A Model of an E-Learning Web Site for Teaching and Evaluating Online

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    This research is endeavoring to design an e-learning web site on the internet having the course name as "Object Oriented Programming" (OOP) for the students of level four at Computer Science Department (CSD). This course is to be taught online (through web) and then a programme is to be designed to evaluate students performance electronically while introducing a comparison between online teaching , e-evaluation and traditional methods of evaluation. The research seeks to lay out a futuristic perception that how the future online teaching and e-electronic evaluation should be the matter which highlights the importance of this research

    The Interplay between attention, experience and skills in online language teaching

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    The demand for online teaching is growing as is the recognition that online teachers require highly sophisticated skills to manage classrooms and create an environment conducive to learning. However, there is little rigorous empirical research investigating teachers’ thoughts and actions during online tutorials. Taking a sociocultural perspective, this study explores the interplay between the attention focus of language teachers during synchronous online tutorials and their reflections on their own teaching practices. Eyetracking data show that patterns of attention focus on different areas of the screen (representing technical facilities, social interaction and content) are related to practitioners’ experience in online teaching including familiarity with a particular platform. In particular, those with less online teaching experience display greater attention to technical areas than their more experienced colleagues. These findings are confirmed in the teachers’ reflective interviews, stimulated by watching gazeplot videos of their online tutorials. Their reflections also yield deeper insight into reasons for particular actions. Thematic analysis was used to relate the reflections on teaching strategies to the levels of online teaching skills (Hampel & Stickler 2005, New skills for new classrooms: Training tutors to teach languages online. Computer Assisted Language Learning 18(4). 311–326). Our research has extended Bax’s normalisation (2003, CALL – past, present and future. System 31(1). 13–28. doi: 10.1016/s0346-251x(02)00071-4) of the use of technology in face-to-face classroom learning into online learning environments. Mirroring the ontogenetic development of increasing digitalisation, teachers in online environments appropriate the skills necessary to free cognitive resources for attending to social and pedagogic aspects of their teaching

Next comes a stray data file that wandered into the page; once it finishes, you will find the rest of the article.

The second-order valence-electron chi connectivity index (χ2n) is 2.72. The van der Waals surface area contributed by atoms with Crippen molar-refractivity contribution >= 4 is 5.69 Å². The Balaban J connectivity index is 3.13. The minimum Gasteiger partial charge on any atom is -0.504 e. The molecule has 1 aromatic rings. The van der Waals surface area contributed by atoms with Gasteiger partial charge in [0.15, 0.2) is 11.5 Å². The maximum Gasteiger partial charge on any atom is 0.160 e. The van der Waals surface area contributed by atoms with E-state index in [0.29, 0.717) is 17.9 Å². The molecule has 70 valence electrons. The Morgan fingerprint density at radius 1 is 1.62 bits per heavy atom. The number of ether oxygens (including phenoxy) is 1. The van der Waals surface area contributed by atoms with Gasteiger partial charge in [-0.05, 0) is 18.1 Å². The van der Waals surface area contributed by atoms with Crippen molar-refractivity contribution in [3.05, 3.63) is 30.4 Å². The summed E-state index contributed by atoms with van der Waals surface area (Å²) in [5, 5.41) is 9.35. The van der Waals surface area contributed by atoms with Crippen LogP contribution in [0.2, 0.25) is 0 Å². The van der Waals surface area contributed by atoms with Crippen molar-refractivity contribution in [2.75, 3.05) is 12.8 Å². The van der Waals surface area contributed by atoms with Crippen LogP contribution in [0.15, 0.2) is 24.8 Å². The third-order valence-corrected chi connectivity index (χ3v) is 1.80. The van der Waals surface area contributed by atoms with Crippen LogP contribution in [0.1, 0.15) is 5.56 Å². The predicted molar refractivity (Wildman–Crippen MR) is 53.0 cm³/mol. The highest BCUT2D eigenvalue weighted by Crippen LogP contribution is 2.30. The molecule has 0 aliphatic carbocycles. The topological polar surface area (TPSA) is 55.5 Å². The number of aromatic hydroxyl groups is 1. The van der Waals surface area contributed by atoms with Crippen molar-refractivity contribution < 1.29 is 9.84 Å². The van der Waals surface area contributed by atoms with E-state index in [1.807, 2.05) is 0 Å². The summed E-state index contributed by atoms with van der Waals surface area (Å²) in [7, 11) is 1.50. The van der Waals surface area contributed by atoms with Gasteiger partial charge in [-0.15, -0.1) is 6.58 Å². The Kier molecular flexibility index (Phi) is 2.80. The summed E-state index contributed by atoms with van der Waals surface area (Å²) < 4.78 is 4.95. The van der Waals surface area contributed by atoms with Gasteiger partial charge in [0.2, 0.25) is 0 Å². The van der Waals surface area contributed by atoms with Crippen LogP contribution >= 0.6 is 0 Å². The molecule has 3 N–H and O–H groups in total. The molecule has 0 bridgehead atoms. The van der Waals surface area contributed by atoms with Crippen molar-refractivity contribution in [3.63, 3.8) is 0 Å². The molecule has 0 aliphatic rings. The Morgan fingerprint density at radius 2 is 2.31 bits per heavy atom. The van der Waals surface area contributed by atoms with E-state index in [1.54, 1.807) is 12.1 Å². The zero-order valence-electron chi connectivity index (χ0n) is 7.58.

Office of Online Education: Tips for Effective Online Teaching

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    To be successful in online classes, students must participate consistently and frequently. This requires a high level of both student-student and student-instructor interaction.https://digitalscholarship.unlv.edu/btp_expo/1032/thumbnail.jp

    The Struggles of Online Teaching: Strategies to Improve Online Teaching

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    The poster emphasizes the difficulty of online teaching, especially for first-time teachers, who may feel lost or overwhelmed by the content. The poster also aims to demonstrate that these struggles are common and that other teachers have found ways to improve their online teaching experience.https://commons.und.edu/cehd-conference/1002/thumbnail.jp